CASE 8890 Published on 09.02.2011

An unusual mass in Hoffa\'s fat pad of the knee

Section

Musculoskeletal system

Case Type

Clinical Cases

Authors

Schubert R
Radiologie am Europa-Center, Berlin, Hermann Herbst, Institute of Pathology, Vivantes Klinikum Neukölln, Berlin.

Patient

44 years, female

Clinical History
A middle-aged, otherwise healthy woman was referred for an MRI of the right knee. She complained of a mass below the knee cap, that she had already noticed a year ago and that had become moderately tender within the last few weeks. A history of trauma was denied.
Imaging Findings
MRI showed a 20 x 36 x 37 mm, smoothly marginated mass in the lateral infrapatellar fat pad of the knee with intimate contact to the dorsal surface of the patellar tendon. On T1-weighted images, it appeared isointense to muscle and displayed a concentric, onion-layer-like pattern. On T2-weighted images, it appeared heterogeneously hyperintense, with some oedema in the adjacent subcutaneous fat tissue (Fig. 1a). There were no susceptibility artifacts on gradient echo sequences (Fig. 1b). Contrast medium was not administered. The lesion was surgically excised in toto without prior biopsy. Histology showed a hypocellular tissue with abundant collagen, some hyalinization and slit-like vascular channels. The spindle-shaped cellular components were arranged in fascicles. There were no giant cells or siderophages (Fig. 2). The specimen also included parts of a synovial bursa (probably the deep infrapatellar bursa).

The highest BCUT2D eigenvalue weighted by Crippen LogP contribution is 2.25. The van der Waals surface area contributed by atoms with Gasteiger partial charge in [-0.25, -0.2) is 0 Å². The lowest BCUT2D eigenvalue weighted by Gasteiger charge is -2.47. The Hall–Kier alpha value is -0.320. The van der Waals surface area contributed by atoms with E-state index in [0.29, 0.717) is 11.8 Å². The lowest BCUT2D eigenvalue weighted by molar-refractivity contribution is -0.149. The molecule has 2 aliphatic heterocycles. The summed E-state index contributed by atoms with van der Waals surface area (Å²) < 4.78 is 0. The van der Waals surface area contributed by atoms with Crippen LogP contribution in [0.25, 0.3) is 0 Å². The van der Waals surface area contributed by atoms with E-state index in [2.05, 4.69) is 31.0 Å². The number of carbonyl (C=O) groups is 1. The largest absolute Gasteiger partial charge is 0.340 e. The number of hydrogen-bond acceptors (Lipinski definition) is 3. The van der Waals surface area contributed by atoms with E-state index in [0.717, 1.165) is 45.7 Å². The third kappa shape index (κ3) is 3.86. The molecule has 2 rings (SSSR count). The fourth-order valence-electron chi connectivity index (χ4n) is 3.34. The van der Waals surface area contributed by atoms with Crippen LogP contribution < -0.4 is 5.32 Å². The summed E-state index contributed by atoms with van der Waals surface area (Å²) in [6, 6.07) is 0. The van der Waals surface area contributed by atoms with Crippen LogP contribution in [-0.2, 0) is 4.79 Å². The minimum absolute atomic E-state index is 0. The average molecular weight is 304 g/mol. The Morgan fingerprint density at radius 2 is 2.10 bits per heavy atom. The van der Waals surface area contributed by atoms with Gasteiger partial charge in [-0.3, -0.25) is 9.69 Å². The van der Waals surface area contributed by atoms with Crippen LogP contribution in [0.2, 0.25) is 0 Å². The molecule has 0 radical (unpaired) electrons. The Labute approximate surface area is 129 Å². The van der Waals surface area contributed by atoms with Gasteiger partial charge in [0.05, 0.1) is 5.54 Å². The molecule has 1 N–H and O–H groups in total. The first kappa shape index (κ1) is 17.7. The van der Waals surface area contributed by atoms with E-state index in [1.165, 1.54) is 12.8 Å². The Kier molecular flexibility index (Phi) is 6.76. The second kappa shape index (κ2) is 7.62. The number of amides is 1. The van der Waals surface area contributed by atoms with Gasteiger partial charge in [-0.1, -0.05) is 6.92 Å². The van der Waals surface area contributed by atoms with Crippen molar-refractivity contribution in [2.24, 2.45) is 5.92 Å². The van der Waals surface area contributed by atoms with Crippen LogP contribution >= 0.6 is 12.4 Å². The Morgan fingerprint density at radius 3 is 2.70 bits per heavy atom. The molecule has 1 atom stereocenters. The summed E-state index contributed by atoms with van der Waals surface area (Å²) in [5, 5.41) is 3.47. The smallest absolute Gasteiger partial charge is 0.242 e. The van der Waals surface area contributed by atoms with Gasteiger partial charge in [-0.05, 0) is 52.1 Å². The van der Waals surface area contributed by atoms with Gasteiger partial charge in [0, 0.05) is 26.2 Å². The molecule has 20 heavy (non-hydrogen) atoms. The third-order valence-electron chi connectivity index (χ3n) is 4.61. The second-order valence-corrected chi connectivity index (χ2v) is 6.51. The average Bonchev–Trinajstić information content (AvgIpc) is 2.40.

Discussion
Fibroma of the tendon sheath (FTS), also known as tenosynovial fibroma, is a poorly recognised, benign proliferation of myofibroblasts surrounded by a dense fibrous stroma. It was first established as a histological diagnosis in 1936 [1]. Whether it represents a true neoplasm or a reactive fibrosis, is still unknown. Macroscopically, FTS typically appears as a solitary, firm nodule of up to 5.5 cm, attached to a tendon or synovial sheath. More than seventy-five percent have been described in the extremities, mostly the fingers, hands and wrists [2]. The knee and other large joints are rarely affected [3].
The main differential diagnosis is the more common giant cell tumour (GCT) of the tendon sheath (or localised pigmented villonodular synovitis (PVNS) in joints). MRI findings of FTS and GCT are quite similar in that they often show low signal intensities on native images. However, contrast enhancement seems to be less in FTS [4]. Theoretically, FTS should also appear brighter on T2-weighted images than GCT, due to its lower cellular density, and lack susceptibility artifacts on GRE due to the absence of hemosiderin deposits [5]. This view is unproven, but supported by the present case (Fig. 1), and by some scattered images in the literature [4]. Giant cells and hemosiderin-laden macrophages are typically absent in FTS. In its current classification of soft-tissue tumours, the WHO puts FTS and GCT into completely different categories [6].
FTS must also be distinguished from more rapidly growing, rare fibrous joint masses, e.g. nodular fasciitis, and potentially malignant lesions, above all, fibrous histiocytoma. This differentiation can only be made by histology [7].
The treatment of FTS consists of surgical removal, with recurrence rates depending on the accuracy of the excision [3]. Malignant transformation has never been described.
In conclusion, an "educated guess" at the diagnosis may be possible if a tenosynovial joint mass fulfils certain MRI criteria. However, the final diagnosis still requires excisional biopsy.
Differential Diagnosis List
Fibroma of the tendon sheath (tenosynovial fibroma)
Tenosynovial giant cell tumour or PVNS
Nodular fasciitis
Fibrous histiocytoma
Final Diagnosis
Fibroma of the tendon sheath (tenosynovial fibroma)
Case information
URL: https://www.eurorad.org/case/8890
DOI: 10.1594/EURORAD/CASE.8890
ISSN: 1563-4086